When Brett walked over to stir the coals, the fire reacted to the alcohol content in the aerosolized sunscreen. And when he got too close to his grill, his skin ignited. Brett suffered second-degree burns to his neck, back and chest.

"I went into complete panic mode and just screamed," says Brett. "I mean, I have never experienced pain like that in my life."

Dr. Peter Grossman runs the Grossman Burn Center in Los Angeles, California.

"A second-degree burn involves the epidermis and some portion of the dermis," says Grossman. "The key for second-degree burns is not to ignore them because burns are progressive, and dynamic by their nature, and they change. And a burn that may be a superficial second-degree burn on day one, may end up being a deep second-degree burn or even a third-degree burn two or three days later."

Dr. Grossman warns that parents need to be extra careful about spraying their children with aerosol sunscreen.

"Children who have these types of sunscreens on that have a flammable component can't always be watched," says Grossman. "And if your child is going to be anywhere near where there might be some type of barbeque or other type of flame source, it's just not worth the risk."

What happened to Brett Sigworth was an accident. But some kids are putting themselves at risk on purpose, so they can post a thrill-seeking stunt on YouTube. This takes the danger of playing with matches to a whole new level, which Dr. Grossman says can lead to tragedy.

"They think they're going to impress their buddies by setting themselves on fire," says Grossman. "Well, you have a very short window of opportunity to not have a tragedy happen. One or two moments of thrill-seeking can lead to a lifetime of disfigurement and dysfunction."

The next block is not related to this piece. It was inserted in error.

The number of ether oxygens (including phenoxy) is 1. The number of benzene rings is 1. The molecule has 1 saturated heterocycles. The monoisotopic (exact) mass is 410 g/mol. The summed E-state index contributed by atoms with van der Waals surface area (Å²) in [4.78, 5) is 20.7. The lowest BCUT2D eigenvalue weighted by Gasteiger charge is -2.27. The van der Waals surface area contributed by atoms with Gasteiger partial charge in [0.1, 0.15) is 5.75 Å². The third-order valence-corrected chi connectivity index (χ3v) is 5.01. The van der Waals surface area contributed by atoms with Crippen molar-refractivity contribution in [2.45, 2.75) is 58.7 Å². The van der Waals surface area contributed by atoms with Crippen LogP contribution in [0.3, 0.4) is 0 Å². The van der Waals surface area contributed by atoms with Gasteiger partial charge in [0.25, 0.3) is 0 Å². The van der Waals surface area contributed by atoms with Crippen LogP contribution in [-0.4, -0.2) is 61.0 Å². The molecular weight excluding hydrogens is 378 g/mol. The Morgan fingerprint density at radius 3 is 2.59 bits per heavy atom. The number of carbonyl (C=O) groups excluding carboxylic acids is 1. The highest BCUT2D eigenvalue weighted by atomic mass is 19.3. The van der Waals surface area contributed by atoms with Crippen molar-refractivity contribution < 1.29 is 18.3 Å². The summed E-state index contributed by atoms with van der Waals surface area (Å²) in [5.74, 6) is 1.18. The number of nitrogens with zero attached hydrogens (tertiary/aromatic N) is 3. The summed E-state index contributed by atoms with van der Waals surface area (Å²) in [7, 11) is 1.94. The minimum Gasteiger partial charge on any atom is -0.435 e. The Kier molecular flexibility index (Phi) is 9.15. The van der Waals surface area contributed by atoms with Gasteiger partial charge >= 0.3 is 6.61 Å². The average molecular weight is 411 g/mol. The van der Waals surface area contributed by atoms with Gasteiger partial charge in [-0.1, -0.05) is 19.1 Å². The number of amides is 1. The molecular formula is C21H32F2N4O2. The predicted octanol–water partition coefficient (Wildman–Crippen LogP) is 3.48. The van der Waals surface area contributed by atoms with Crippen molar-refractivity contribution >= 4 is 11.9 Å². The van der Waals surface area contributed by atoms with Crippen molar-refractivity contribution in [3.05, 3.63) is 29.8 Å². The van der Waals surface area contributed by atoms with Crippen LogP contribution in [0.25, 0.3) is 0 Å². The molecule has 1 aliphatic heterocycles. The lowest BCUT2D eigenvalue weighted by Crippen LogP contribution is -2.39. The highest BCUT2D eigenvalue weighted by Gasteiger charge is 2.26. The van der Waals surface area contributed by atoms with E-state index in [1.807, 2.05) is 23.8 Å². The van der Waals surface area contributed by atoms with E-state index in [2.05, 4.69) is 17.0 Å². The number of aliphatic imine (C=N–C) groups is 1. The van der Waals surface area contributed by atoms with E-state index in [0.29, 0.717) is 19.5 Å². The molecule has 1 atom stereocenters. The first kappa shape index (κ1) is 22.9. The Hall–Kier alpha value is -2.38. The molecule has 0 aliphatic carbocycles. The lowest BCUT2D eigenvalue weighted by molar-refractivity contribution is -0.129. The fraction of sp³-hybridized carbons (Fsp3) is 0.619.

It's important to know that aerosol sunscreen can be safe to use when the proper safety precautions are taken. Just remember --  it's the alcohol in the sunscreen that can ignite your skin, so don't use the spray sunscreen near heat, fire or even while smoking.  

Copyright 2012 America Now. All rights reserved.

  • Most Popular StoriesMost Popular StoriesMore>>

  • Fugitive Friday: Central Virginia's Most Wanted

    Fugitive Friday: Central Virginia's Most Wanted

    Friday, August 15 2014 12:22 PM EDT2014-08-15 16:22:58 GMT
    Fugitive Fridays tracks down Central Virginia's most wanted. Take a look at the photos and see if you can help police track down these suspects.
    Fugitive Friday helps track down Central Virginia's Most Wanted.
  • Six deadly foods for dogs

    Six deadly foods for dogs

    Every pet owner knows a dog can get into just about anything around the house. One woman found that out the hard way when her dog ate a bunch of grapes! Turns out, that's one of the most dangerous foods
    Every pet owner knows a dog can get into just about anything around the house. But these common snacks could be fatal for Fido.
  • Physicians warn against giving melatonin to children

    Physicians warn against giving melatonin to children

    Parents desperate to get their troubled sleepers to bed are turning to synthetic melatonin, which is a supplement sold over the counter. But expert warn it could have adverse effects on child development.
    Many adults turn to sleep aids like melatonin, but now more parents are giving them to their kids, too. We talked to physicians to see what they had to say about how it could affect your child's development.
Powered by WorldNow